We then delve into the impact of AI on the workforce, discussing ethical considerations around automation and its effects on employment. A significant portion of our discussion will focus on the integration of AI in education, where we will examine both the potential benefits and the ethical dilemmas it presents, including personalized learning, data privacy, and the digital divide.
    Furthermore, the lecture addresses the crucial aspects of responsibility and accountability in AI deployment. We will explore scenarios of unintended consequences, such as the proliferation of fake news, and discuss the role of developers and the AI community in ensuring ethical compliance. Amid these challenges, the need for robust ethical frameworks and guidelines to govern AI research and deployment becomes evident. We will review existing initiatives and propose directions for future research, with the goal of fostering an environment where AI contributes positively to society while minimizing harm.
  • 27.3.2024
    RNDr. Jiří Filipovič, Ph.D., ÚVT MU
    What can we expect from code performance optimization? (presentation for the habilitation defense)
    Abstract: In this talk, I will demonstrate the importance of code transformations focusing on decreasing its runtime by better hardware utilization. We start with the naive C implementation of an algorithm used in scientific computing, which does not take into account the properties of modern hardware. Then, I introduce some features of modern processors (caches, vector instructions, limitations of multithreading) and make changes in the code to reflect those features. Finally, I will show how to transform the code to GPUs and get even more performance, presenting our work pushing the state-of-the-art.
  • 3.4.2024
    doc. RNDr. Jan Sedmidubský, Ph.D., FI MU
    Text-to-motion retrieval: Towards joint understanding of human motion data and natural Language
    Abstract: Due to recent advances in pose-estimation methods, human motion can be extracted from a common video in the form of 3D skeleton sequences. Despite wonderful application opportunities, effective and efficient content-based access to large volumes of such spatio-temporal skeleton data still remains a challenging problem. Inspired by the recent progress in text-to-image/video matching, we propose a novel content-based text-to-motion retrieval task, which aims at retrieving relevant motions based on a specified natural-language textual description. To define baselines for this uncharted task, we employ the BERT and CLIP language representations to encode the text modality and successful spatio-temporal models to encode the motion modality. We set up a common evaluation protocol by defining qualitative metrics for assessing the quality of the retrieved motions, targeting two datasets: KIT Motion-Language and HumanML3D. This work was awarded the Best Short Paper Award Honorable Mention at the SIGIR 2023 conference (Core A*).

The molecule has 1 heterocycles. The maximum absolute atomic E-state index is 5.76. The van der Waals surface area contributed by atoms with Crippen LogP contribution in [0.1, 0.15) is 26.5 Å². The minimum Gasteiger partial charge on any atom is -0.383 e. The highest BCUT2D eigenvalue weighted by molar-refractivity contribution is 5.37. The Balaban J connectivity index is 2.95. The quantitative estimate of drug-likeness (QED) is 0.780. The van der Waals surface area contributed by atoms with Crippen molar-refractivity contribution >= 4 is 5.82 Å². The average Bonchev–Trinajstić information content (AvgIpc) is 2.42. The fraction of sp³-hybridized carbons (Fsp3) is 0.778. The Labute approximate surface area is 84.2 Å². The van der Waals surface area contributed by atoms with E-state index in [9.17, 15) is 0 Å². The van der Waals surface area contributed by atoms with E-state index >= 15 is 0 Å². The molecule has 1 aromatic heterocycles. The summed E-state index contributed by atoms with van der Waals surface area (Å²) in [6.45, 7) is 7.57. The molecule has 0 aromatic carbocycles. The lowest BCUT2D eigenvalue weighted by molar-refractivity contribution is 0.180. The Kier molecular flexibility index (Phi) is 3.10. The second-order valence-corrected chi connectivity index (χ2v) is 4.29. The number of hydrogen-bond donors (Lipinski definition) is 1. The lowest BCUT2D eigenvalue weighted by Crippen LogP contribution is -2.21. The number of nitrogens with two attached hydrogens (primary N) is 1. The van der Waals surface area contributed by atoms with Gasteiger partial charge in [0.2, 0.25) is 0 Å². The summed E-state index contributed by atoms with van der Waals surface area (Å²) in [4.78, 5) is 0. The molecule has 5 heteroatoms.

• 10.4.2024
    Mgr. Viktória Spišaková, FI MU
    In the container era: A coup in reliable computing over unreliable infrastructure (presentation for the thesis proposal defense)
    Abstract: The contemporary computational landscape is dominated by virtualization and cloud computing, marked by the utilization of virtual machines and modern containers. Modern clouds promise infinite scaling, paying only for what was used, several nines of reliability, and many other perks. However, such grandiose pledges come with a toll – inefficient resource utilization – because of the need to provision for the peak load and reservations. Suboptimal resource utilization has been a persistent topic in the computer science community since the 60’s, and many scheduling techniques have been developed to improve resource allocations. Although the ultimate scheduling oracle is impossible, revisiting the already-known concept of backfill/fill-in/scavenger workloads may lead to enhanced resource allocation in the cloud environment with the current conceptual and technological state-of-the-art – containers and their lightweight checkpoint/restore mechanism. There are only a few workload types that are a natural fit for scavenger workloads, so we propose to enlarge a pool of possible workloads that may run in the background by making every workload interruptible. However, sudden interruption introduces unreliabilities into the system, such as no guarantee that the scavenger workload ever finish or that the scavenger workload will not waste the resources again. Therefore, a sophisticated framework using container checkpoint/restore must be created to address these unreliabilities while maintaining the cloud’s elasticity property. This thesis proposal researches possible tools that can facilitate the development of such a framework, introduces the design of a novel scheduling technique that optimizes according to the computed CPU time, thus reducing resource utilization inefficiencies, and explores ways of performing the mentioned actions in a distributed manner.
  • 17.4.2024
    Canceled due to CESNET seminar

  • 24.4.2024
    Student presentations with ongoing work (organized by Tomáš Rebok)
    TBA

  • 15.5.2024
    Seminar about Sitola and SitSem organization

Past seminars

Contact: Hana Rudová